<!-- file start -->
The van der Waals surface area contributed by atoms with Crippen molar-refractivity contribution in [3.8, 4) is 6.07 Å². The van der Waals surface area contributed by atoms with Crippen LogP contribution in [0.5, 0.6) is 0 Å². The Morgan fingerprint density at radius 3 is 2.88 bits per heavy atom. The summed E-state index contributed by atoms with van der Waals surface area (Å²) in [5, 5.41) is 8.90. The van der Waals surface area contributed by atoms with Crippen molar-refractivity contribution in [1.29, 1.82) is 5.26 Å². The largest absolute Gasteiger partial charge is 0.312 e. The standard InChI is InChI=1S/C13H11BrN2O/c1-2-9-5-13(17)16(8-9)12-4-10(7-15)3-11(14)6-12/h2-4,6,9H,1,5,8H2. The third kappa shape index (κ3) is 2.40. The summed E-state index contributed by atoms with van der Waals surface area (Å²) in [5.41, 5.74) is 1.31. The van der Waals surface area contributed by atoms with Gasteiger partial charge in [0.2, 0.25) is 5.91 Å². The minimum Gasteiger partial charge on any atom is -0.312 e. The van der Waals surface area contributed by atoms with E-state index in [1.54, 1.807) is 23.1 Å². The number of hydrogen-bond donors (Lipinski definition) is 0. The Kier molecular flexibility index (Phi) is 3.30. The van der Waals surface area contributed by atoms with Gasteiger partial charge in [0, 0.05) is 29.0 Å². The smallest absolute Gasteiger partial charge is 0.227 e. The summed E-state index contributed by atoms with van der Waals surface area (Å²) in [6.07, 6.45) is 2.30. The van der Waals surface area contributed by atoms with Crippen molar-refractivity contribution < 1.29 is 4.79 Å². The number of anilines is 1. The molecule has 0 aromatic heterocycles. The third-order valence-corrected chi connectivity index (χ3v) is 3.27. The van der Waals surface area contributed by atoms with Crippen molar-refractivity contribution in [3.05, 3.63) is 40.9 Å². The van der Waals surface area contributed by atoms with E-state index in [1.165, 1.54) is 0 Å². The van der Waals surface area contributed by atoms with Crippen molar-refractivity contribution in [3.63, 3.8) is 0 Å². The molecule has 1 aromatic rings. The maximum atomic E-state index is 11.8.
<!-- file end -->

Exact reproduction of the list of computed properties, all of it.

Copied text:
The van der Waals surface area contributed by atoms with Crippen molar-refractivity contribution in [3.8, 4) is 6.07 Å². The van der Waals surface area contributed by atoms with Crippen LogP contribution in [0.5, 0.6) is 0 Å². The Morgan fingerprint density at radius 3 is 2.88 bits per heavy atom. The summed E-state index contributed by atoms with van der Waals surface area (Å²) in [5, 5.41) is 8.90. The van der Waals surface area contributed by atoms with Crippen molar-refractivity contribution in [1.29, 1.82) is 5.26 Å². The largest absolute Gasteiger partial charge is 0.312 e. The standard InChI is InChI=1S/C13H11BrN2O/c1-2-9-5-13(17)16(8-9)12-4-10(7-15)3-11(14)6-12/h2-4,6,9H,1,5,8H2. The third kappa shape index (κ3) is 2.40. The summed E-state index contributed by atoms with van der Waals surface area (Å²) in [5.41, 5.74) is 1.31. The van der Waals surface area contributed by atoms with Gasteiger partial charge in [0.2, 0.25) is 5.91 Å². The minimum Gasteiger partial charge on any atom is -0.312 e. The van der Waals surface area contributed by atoms with E-state index in [1.54, 1.807) is 23.1 Å². The number of hydrogen-bond donors (Lipinski definition) is 0. The Kier molecular flexibility index (Phi) is 3.30. The van der Waals surface area contributed by atoms with Gasteiger partial charge in [0, 0.05) is 29.0 Å². The smallest absolute Gasteiger partial charge is 0.227 e. The summed E-state index contributed by atoms with van der Waals surface area (Å²) in [6.07, 6.45) is 2.30. The van der Waals surface area contributed by atoms with Crippen molar-refractivity contribution < 1.29 is 4.79 Å². The number of anilines is 1. The molecule has 0 aromatic heterocycles. The third-order valence-corrected chi connectivity index (χ3v) is 3.27. The van der Waals surface area contributed by atoms with Crippen molar-refractivity contribution in [3.05, 3.63) is 40.9 Å². The van der Waals surface area contributed by atoms with E-state index in [1.165, 1.54) is 0 Å². The van der Waals surface area contributed by atoms with Crippen molar-refractivity contribution in [3.63, 3.8) is 0 Å². The molecule has 1 aromatic rings. The maximum atomic E-state index is 11.8.